Smiles help move milk
Promotion shows business face of dairy farms
By STEVE BROWN
ENUMCLAW, Wash. -- For years, dairy farmers Cathy and Tim Thomasson have welcomed visitors to their farm for field trips, corn mazes and other harvest-time activities.
Now thousands of Northwest grocery shoppers will see Cathy Thomasson's face in the dairy section of Fred Meyer supermarkets. "We wanted customers to see a different kind of image: farmers as business owners, as CEOs," a dairy marketer said.
Jeff Steele, director of retail marketing at Washington Dairy Products Commission, said he worked with his counterparts in Oregon and Idaho to organize the in-store promotion. "Customers have said they want to know more about where their dairy products come from," he said.
The three selected farmers -- Cathy Thomasson, of Enumclaw; Ed DeGroot, of Mountain Home, Idaho; and Louie Kazemier of Rickreall, Ore. -- are featured on a promotional poster that is part of a regional campaign, titled "Meet Your Local Dairy Farmer."
The effort dovetails with the commission's Dairy Trust Initiative. Through radio and print ads, online videos, media outreach and a website -- www.akeyingredient.com -- the initiative provides a platform for the farmers to tell their story in their own words.
In Thomasson's case, "It's easy to make a dairy farmer look like a businessman," she said. "There are so many different hats they have to wear -- working as veterinarians, nutritionists, engineers, mechanics."
She said she would be willing to meet with customers in a retail setting. "We all need to be a little more visible," she said.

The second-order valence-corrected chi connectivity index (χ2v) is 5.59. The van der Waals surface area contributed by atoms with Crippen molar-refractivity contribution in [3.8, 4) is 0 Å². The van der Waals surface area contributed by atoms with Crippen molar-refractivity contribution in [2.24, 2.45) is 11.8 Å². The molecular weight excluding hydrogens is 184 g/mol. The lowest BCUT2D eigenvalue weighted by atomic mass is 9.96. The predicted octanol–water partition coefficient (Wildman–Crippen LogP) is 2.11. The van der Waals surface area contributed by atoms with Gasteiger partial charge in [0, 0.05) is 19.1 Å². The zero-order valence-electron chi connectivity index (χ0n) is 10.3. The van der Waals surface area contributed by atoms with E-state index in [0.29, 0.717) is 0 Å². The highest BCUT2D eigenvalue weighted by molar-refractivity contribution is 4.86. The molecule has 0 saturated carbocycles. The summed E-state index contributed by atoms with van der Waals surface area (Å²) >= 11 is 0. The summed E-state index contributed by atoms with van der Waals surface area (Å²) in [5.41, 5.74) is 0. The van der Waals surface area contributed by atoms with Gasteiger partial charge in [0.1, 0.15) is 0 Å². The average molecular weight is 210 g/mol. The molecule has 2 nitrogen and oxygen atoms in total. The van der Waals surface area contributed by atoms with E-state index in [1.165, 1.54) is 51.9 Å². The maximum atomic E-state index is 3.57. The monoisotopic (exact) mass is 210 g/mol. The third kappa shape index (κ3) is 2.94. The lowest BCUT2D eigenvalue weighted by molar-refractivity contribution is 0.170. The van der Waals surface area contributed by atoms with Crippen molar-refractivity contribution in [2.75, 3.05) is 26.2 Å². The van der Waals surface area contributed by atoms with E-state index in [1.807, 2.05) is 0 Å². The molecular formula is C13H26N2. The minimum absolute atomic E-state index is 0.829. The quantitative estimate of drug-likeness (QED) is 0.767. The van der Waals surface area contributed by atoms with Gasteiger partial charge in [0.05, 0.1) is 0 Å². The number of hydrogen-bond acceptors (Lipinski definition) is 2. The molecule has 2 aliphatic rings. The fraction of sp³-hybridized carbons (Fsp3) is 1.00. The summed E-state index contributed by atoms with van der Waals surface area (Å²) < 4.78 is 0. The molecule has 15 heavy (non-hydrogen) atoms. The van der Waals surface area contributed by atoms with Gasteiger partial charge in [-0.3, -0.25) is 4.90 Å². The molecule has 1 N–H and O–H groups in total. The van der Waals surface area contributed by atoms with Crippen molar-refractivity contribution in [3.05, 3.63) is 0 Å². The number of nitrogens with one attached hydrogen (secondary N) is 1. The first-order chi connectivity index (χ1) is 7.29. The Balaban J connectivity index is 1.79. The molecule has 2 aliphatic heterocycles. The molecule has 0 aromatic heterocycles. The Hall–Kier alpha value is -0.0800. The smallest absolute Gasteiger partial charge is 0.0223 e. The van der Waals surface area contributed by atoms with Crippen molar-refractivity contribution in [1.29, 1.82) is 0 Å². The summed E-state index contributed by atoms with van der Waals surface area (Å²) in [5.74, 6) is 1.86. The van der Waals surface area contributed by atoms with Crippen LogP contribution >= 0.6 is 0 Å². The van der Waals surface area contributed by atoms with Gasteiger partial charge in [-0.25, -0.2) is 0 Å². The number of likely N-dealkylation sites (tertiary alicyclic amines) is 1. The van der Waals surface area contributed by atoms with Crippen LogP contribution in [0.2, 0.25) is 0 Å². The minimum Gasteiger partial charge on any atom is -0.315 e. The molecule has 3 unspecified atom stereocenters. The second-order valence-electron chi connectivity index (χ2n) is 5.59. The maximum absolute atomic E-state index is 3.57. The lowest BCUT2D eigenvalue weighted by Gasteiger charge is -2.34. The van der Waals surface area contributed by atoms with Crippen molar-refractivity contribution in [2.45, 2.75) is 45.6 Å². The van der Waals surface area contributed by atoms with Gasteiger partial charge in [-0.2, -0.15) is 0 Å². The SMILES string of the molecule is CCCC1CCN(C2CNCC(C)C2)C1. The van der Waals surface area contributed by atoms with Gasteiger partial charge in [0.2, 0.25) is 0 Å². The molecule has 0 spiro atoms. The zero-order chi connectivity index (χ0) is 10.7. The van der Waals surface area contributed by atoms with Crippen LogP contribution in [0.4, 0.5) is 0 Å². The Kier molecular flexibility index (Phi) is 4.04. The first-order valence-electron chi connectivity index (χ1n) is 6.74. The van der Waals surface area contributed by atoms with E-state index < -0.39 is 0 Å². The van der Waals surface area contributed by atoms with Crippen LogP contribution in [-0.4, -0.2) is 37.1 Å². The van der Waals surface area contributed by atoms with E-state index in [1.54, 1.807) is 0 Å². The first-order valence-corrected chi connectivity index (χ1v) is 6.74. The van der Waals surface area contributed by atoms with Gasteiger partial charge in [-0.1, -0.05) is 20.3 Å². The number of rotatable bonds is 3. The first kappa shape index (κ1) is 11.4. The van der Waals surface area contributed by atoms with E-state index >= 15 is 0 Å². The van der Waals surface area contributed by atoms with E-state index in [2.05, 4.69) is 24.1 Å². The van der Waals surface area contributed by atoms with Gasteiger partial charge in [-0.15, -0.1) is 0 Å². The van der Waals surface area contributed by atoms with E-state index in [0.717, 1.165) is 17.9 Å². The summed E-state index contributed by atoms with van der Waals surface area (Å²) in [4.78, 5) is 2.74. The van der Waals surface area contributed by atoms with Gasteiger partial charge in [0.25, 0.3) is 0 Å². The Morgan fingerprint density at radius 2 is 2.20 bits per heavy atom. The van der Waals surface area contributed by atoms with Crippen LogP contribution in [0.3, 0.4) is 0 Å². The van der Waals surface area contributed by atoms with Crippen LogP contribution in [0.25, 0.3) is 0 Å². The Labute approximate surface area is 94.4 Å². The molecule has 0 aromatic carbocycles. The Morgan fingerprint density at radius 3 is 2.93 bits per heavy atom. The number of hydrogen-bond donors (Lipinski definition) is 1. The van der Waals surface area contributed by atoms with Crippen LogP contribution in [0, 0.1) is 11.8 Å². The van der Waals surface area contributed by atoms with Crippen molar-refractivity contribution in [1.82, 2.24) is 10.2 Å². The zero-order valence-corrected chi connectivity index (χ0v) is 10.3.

But that's not her natural setting. "Put me on a John Deere out in the middle of the field and I'm happy as a clam."
In 1976, she married her "first-generation farm boy," who had started by milking eight cows by hand. Since then the Thomasson Family Farm has grown to 400 cows at the Enumclaw farm and another 400 near Basin City, in Eastern Washington. Dry cows and heifers are kept at a facility near Enumclaw, and this is where special activities bring urban visitors to the dairy.
"I have a passion for getting people back to the farm," Thomasson said. "Most people of our generation had a connection to farming. Now we're two generations removed from that connection."
October is the busy month for the Thomassons. The cows are moved off the smaller facility, and the family throws an open house, complete with hay rides, a pumpkin patch and a 5-acre corn maze.
"We share with kids about raising baby calves," Thomasson said. "Parents ask questions, and we explain why we do what we do. They get the feel and the smell of the farm.
"People often don't know what we do or how we do it," she said, "but when they find out, they feel good about it."
Multiple generations meet during the activities, and oftentimes conversations are sparked as grandparents share their memories with grandkids.
Fun and old-fashioned games help put a human face on the dairy, Thomasson said, but farming as a business also has some stark realities, such as the growing costs of feed and fuel.
"Dairy farming is a very difficult thing the past couple of years," she said. "We love what we do, but you have to draw the line. The future's going to hold some difficult days, and we may possibly move this operation to Eastern Washington to make it work."
During the Fred Meyer promotion, which runs May 25-June 21, shoppers who buy milk, cheese and yogurt of any brand during a single shopping trip can mail in the proof-of-purchase receipt to receive a shoulder bag and "The Naturally Nutritious Cookbook."
The gifts are donated by the dairy products commissions.